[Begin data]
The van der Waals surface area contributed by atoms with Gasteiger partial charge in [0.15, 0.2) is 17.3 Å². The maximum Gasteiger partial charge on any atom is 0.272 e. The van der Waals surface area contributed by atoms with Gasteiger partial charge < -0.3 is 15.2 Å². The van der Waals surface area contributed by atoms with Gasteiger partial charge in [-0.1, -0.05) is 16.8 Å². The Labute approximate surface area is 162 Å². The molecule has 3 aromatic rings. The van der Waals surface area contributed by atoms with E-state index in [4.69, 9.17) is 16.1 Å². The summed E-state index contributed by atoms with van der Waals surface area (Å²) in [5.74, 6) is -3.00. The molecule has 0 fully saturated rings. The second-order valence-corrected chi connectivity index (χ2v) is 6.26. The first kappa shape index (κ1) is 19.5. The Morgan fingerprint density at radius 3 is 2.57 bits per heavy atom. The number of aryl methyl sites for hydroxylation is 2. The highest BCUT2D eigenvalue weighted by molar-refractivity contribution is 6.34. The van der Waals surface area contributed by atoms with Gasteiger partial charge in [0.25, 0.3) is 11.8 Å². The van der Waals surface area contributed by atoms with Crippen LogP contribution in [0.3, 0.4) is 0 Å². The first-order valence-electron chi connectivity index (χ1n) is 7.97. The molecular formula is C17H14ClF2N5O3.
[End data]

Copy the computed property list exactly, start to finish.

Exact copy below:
The van der Waals surface area contributed by atoms with Gasteiger partial charge in [0.15, 0.2) is 17.3 Å². The maximum Gasteiger partial charge on any atom is 0.272 e. The van der Waals surface area contributed by atoms with Gasteiger partial charge < -0.3 is 15.2 Å². The van der Waals surface area contributed by atoms with Gasteiger partial charge in [-0.1, -0.05) is 16.8 Å². The Labute approximate surface area is 162 Å². The molecule has 3 aromatic rings. The van der Waals surface area contributed by atoms with E-state index in [4.69, 9.17) is 16.1 Å². The summed E-state index contributed by atoms with van der Waals surface area (Å²) in [5.74, 6) is -3.00. The molecule has 0 fully saturated rings. The second-order valence-corrected chi connectivity index (χ2v) is 6.26. The first kappa shape index (κ1) is 19.5. The Morgan fingerprint density at radius 3 is 2.57 bits per heavy atom. The number of aryl methyl sites for hydroxylation is 2. The highest BCUT2D eigenvalue weighted by molar-refractivity contribution is 6.34. The van der Waals surface area contributed by atoms with Gasteiger partial charge in [0.25, 0.3) is 11.8 Å². The van der Waals surface area contributed by atoms with Crippen LogP contribution in [0.3, 0.4) is 0 Å². The first-order valence-electron chi connectivity index (χ1n) is 7.97. The molecular formula is C17H14ClF2N5O3.